Good luckm, Smokey with all your exploits..take it easy, ok? What does Mama Braise think of you messing with the bees...hope the collar come off, soon.

Abby Lazar

Ooh...pauvre Smokey Dokey- as if his e-cone isn't enough!! He's a real puppy prince who's lucky to have you...and you, him! What a sweetie and so good natured!

I love the way you somehow find a touching story to tell from your many adventures...whether simple, everyday things or unusual happenings. Definitely a big fan of your writing as well as your adventures in storytelling. Thanks so much for sharing your life with all of us...

Bisous to you and your family,

Kate johnson

Even in his e-collar, even stung by bees, Smokey "R." Dokey has the most loving eyes and sweet, soft mouth. What a lucky dog, what a lucky family! Kristin, we thank you for your quirky, life-affirming stories and photos, and for making of your readers a true world community, sharing the small victories, but also the challenges.


Hello Smokey,

As soon as I saw the word “enflure”, and before opening the e-mail, my brain immediately associated: “enflure” / piqûre / abeille / guêpe... (swelling/insect bite/bee/wasp). "Ça y est! Quelqu'un s'est fait piquer!” … (= That's it! Someone got stung!).
Then my eyes caught the funny photo at the top. That was enough to make me forget all about “l'enflure”. I took the time to appreciate the two rows of hats up and down the steps. I played with the zoom (clicked several times on Ctrl+) to examine the hats... I looked again at the full display and couldn't help smiling ... until my eyes jumped suddenly to the second photo, without even reading anything in between.
Oh dear! that cone around your neck!... and just above it, the word BEE! You, ... you got stung by a bee? Oh no! another event to add to your litany of bad luck! How unfair! I know, “ç'est la vie!” … still ...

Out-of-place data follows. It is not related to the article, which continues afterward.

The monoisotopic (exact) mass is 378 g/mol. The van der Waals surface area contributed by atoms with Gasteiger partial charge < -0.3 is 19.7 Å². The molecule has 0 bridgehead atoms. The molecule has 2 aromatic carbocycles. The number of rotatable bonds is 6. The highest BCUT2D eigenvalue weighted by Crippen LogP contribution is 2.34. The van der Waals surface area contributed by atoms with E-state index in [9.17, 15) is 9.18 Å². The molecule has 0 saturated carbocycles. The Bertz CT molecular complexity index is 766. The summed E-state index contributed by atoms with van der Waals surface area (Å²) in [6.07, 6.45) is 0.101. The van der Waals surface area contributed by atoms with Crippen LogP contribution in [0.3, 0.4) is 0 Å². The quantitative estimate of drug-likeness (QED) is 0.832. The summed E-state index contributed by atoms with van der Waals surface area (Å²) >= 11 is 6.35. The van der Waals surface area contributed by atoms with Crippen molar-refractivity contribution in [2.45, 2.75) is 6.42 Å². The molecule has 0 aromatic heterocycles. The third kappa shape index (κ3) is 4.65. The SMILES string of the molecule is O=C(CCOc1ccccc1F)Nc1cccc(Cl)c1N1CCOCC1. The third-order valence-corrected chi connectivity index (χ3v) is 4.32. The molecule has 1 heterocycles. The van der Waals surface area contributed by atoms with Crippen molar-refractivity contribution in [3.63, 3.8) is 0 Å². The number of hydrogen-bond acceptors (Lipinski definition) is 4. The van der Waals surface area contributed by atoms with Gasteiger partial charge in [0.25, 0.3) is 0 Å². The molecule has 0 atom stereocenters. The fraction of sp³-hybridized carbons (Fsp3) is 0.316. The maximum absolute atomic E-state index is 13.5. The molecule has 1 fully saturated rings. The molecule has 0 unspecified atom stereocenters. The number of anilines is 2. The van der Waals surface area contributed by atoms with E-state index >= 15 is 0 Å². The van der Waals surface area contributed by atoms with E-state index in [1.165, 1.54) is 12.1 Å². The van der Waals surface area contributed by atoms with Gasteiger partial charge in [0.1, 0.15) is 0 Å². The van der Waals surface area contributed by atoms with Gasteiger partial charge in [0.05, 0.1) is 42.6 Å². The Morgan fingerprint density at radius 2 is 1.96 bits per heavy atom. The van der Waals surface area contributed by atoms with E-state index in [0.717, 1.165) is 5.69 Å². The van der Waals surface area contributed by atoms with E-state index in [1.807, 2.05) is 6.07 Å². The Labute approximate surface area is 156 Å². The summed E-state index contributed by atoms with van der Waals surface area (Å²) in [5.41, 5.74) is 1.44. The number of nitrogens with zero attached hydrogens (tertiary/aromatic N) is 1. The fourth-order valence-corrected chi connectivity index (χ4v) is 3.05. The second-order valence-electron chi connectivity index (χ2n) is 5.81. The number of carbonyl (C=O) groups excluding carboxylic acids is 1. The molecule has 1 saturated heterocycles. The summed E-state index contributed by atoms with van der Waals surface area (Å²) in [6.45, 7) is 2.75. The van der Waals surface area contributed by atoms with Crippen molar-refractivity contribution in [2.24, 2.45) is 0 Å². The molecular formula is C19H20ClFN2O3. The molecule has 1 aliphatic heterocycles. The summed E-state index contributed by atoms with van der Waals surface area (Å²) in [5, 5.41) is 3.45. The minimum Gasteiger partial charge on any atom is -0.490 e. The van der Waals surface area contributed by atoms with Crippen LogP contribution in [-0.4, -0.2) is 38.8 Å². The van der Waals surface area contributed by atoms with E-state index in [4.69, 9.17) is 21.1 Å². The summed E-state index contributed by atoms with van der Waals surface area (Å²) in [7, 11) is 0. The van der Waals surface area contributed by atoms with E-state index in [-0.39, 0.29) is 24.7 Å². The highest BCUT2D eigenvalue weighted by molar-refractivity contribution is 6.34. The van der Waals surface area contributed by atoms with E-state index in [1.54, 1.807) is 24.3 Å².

I tried to spot the swelling on the photos but wasn't quite sure, so, tell me: is “la piqûre d'abeille” on the same cheek as “la cicatrice”? (just a bit further down?) Anyway, I do hope the nasty bee didn't leave her “aiguillon” stuck in your fur- I mean, the skin under your fur...
I guess that, by now, “l'enflure” has reduced and all is well. The experience may be no more than “un mauvais souvenir” but I hope it will teach your instinct not to follow the flying creatures that go “buzzzzzzzzzz” and adore flowers, and to stay away from a beehive in the future... specially if you've got that annoying cone around your neck!

Lucky for you Kristin was just around! By the way, my dear Smokey, do not go and play in the flowerbed with all these pretty “belles de nuit”. Their seeds may look like funny little sweets, but they would give you a pretty serious tummy ache as they are poisonous. OK? No more trouble... and fully enjoy life!
So pleased to see your recent surgery isn't bothering you!


Thanks to the photos, I got the opportunity to see another angle of your tournesols “en chandelier”. What did they call these sunflowers on your packet of seeds???
I love the look of the Morning Glory and thought it was such a good idea to let them climb along the sunflower stems!
By the way, what a gorgeous swimming pool!

As for “les chapeaux”,
Look at the top row,
Go right to left,
You see number six? and number twelve?
I'd love to try them on!